High tech

High tech (11)

Middle East Business Magazine

STME warns UAE business to protect IT systems following Wannacry

According to data, 50% of Middle East businesses do not have any cybercrime prevention measures in place, placing systems in danger of attack

STME, the Middle East’s leading IT solutions provider and systems integrator, has issued a strong warning to the region’s business community about the potential vulnerability of IT systems following the global Wannacry attack in May 2017.


It is estimated the attack affected 200,000 computers in 150 countries, including systems used by Fedex, Nissan and the UK’s National Health Service.

Ayman Al Bayaa, CEO, STME, said: “Today, cyberattacks pave the way for extortion, bribery, blackmail, theft and even a complete blackout of systems, yet according to data from KPMG, only 50% of respondents have any counter attack measures in place. It is of vital importance that these firms and organizations stress test their systems and address all potential vulnerabilities.”


In response to the new generation of security challenges, STME, the Middle East’s leading IT solutions provider and systems integrator (SI), has underlined its commitment tohelping combatattacks.

Al Bayaa added: “In an increasingly connected world on the cusp of another digital revolution and the roll out of Internet of Things (IoT) technology, cyber security has never been more important and the World Economic Forum lists this as a top 10 threat in 140 economies. We are all part of the same connected global community as such should adequately protect the systems we depend upon.”


There are three trends driving cybercrime currently. New hacking technology has paved the way for automated attacks, meaning that it is only a matter of time before an unprotected system is detected and compromised. There has also been an emergence in hackers taking control of computers, with access to all the information employees and management see. Thirdly, hackers copy and encrypt information that may be useful to them – bank details, log in codes – and can use these to re-access the system and even post a ransom demand.


Al Bayaa added: “This isn’t just about the individual business, but the data held on clients, payments and other confidential matters. It is a duty of all businesses to protect that information and ensure it is only accessed by the people who should see it.”

Forewarned is forearmed, as the saying goes, and STME believes that knowledge is the first link in the chain of stopping an attack. STME provides an informative consultancy service to clients, covering the security climate in general and the options available.


To ensure its products are accessible to the entire business community, STME has developed solutions across cost models, meaning all companies in the MENA region can access STME’s security products covering networks, host, identity, database, cloud security, security management and security operation centres.


Al Bayaa concluded: “In the Middle East today, strong penalties exist for those convicted under cybercrime laws, which are broad enough to include ‘misuse of the internet’ and ‘damaging public morals’. However, in order to address a global threat that is unparalleled in its scale and ability to devastate business operations, bespoke and adequate systems are required. These don’t have to break the bank, but they can eliminate the impact of somebody attempting to break into your systems.”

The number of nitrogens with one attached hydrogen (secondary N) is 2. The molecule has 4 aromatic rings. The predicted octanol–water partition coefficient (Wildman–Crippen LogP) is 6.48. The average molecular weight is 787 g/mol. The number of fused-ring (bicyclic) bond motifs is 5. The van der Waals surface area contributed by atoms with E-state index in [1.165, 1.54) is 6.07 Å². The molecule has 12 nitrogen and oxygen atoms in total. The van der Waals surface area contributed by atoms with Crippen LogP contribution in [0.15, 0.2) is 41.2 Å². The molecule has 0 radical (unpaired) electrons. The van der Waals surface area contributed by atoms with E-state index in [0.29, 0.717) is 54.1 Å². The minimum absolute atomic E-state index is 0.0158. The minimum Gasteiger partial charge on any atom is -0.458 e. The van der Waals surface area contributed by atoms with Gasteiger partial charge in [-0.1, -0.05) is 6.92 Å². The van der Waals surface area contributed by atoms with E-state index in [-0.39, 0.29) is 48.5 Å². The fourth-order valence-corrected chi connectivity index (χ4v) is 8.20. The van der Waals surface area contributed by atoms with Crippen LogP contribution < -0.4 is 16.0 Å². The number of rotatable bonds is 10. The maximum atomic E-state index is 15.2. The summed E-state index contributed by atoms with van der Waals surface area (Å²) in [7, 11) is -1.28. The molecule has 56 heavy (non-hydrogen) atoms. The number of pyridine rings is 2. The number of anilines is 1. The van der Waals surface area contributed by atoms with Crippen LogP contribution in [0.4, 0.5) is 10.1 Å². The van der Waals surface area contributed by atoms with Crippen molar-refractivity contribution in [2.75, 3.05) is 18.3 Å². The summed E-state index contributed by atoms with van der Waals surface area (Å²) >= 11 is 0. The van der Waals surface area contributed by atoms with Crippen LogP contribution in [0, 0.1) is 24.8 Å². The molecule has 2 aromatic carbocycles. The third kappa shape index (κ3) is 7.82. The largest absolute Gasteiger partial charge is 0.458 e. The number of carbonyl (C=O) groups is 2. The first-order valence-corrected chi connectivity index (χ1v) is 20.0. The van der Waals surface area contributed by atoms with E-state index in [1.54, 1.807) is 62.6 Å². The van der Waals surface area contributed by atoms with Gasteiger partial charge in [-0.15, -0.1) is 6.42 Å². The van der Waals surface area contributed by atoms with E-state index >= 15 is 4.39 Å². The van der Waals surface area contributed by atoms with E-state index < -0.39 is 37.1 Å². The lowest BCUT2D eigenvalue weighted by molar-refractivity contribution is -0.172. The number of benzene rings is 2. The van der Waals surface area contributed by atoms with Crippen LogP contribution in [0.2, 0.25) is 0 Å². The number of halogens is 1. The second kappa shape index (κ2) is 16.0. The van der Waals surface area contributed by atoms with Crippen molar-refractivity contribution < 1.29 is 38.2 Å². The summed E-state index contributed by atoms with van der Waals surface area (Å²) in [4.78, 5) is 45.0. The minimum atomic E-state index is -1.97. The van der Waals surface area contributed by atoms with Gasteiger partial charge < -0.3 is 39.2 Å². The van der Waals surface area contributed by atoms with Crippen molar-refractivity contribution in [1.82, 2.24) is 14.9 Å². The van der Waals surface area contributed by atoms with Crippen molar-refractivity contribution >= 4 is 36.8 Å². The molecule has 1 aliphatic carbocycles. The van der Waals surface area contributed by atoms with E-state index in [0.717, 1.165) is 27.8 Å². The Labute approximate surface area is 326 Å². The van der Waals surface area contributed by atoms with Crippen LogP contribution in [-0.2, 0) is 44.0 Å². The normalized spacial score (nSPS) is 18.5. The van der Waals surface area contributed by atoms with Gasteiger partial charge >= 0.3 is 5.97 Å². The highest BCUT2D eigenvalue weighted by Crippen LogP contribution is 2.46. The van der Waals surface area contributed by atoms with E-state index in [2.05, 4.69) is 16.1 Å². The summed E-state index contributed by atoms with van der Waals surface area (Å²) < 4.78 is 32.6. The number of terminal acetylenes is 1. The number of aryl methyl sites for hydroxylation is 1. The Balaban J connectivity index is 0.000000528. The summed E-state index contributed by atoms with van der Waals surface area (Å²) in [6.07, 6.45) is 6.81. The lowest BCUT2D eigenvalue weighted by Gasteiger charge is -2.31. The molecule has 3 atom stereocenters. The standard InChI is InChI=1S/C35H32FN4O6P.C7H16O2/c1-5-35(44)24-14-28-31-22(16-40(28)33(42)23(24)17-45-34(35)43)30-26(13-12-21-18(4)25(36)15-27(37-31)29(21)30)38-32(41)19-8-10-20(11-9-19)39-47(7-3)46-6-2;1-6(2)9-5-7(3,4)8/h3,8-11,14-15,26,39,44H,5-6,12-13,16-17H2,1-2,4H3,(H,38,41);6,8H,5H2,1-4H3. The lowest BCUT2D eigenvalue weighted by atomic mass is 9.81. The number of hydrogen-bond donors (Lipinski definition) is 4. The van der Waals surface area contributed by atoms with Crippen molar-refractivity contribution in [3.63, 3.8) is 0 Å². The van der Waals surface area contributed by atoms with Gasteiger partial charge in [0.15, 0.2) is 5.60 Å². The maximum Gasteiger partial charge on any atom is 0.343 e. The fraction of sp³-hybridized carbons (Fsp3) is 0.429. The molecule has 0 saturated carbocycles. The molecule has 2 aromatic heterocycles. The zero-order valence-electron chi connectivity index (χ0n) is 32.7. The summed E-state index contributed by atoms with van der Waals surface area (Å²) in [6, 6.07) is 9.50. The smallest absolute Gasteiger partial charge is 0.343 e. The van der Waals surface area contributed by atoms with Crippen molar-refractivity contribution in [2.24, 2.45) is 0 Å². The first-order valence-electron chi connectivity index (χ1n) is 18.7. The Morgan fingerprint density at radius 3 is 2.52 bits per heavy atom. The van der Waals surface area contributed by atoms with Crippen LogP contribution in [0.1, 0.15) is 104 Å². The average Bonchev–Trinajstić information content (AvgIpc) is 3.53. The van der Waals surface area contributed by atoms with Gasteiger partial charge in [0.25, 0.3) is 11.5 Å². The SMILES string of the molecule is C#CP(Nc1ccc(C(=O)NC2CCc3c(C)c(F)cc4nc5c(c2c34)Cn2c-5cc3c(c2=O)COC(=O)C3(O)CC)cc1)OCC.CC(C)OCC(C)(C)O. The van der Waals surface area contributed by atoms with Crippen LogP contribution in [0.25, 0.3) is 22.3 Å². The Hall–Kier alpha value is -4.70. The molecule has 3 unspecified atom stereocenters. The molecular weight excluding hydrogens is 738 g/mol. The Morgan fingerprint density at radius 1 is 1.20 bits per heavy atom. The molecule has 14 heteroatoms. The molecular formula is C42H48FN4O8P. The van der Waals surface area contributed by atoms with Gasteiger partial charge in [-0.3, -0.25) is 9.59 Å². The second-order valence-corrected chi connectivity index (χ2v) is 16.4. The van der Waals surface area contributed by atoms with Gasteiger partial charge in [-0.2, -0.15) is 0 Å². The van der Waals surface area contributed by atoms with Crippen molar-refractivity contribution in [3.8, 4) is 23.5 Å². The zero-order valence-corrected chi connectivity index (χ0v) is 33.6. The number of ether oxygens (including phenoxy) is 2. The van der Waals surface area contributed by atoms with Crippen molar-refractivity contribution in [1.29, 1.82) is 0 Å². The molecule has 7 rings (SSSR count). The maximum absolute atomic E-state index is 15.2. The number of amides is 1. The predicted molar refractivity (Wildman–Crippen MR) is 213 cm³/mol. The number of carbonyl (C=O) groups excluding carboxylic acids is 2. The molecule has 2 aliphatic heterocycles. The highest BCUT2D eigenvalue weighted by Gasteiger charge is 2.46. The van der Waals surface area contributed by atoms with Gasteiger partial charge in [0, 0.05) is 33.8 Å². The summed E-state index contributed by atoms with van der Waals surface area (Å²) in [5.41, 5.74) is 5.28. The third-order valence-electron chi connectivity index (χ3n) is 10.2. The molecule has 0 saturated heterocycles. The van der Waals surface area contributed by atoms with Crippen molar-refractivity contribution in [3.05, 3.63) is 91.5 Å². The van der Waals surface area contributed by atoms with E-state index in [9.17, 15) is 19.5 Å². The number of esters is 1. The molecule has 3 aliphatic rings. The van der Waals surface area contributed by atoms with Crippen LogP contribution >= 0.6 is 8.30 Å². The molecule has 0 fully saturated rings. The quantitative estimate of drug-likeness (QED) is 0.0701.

Middle East Business

Organisations in EMEA with advanced API management processes experience up to 45 percentbetter business results than those with basic API management. This is the major finding from a new global study, APIs: Building a Connected Business in the App Economy, commissioned by CA Technologies among 1,770 senior executives, including 695 in EMEA. Some 45 percent more organisations report an improvement in customer experience moving from basic to advanced API management, while customer satisfaction increases by an additional 33 percent and IT costs fall by a further 31 percent. Respondents in advanced organisations are also more than twiceas likely to express confidence about differentiating themselves from competitors (82 percent versus 36 percent).


“APIs are a cornerstone of business agility, enabling organisations to drive rapid, continuous improvement in customer experience and be ‘Built to Change’,” HishamMalak, Director of Operationas, CA MENA.This research makes a compelling case for API use—and more importantly, for having a sophisticated approach to managing the APIs. By adopting an advanced, full lifecycle approach to API management, organisations see significant improvements in customer experience, customer satisfaction and competitive differentiation.”


Application programming interfaces (APIs) are the central nervous system of the app economy. By allowing pieces of software to communicate with each other, they provide ready-made, universal access to whatever functionality an organisation needs to deliver. The growing use of APIs calls for a formalised approach to API management, which encompasses creating, securing, managing, and optimising APIs throughout their lifecycle, and at enterprise scale.


With this in mind, the study’s API management maturity model assesses how far organisations have implemented the tools and technologies, systems and processes, and the capabilities required for full API lifecycle management.

Other Key Findings:

  • 93 percent of advanced API management users witness an improvement in customer experience compared to 64 percent for basic users;
  • 86 percent of advanced API management users report an improvement in their leverage of third-party developer innovation compared to 68 percent for basic users;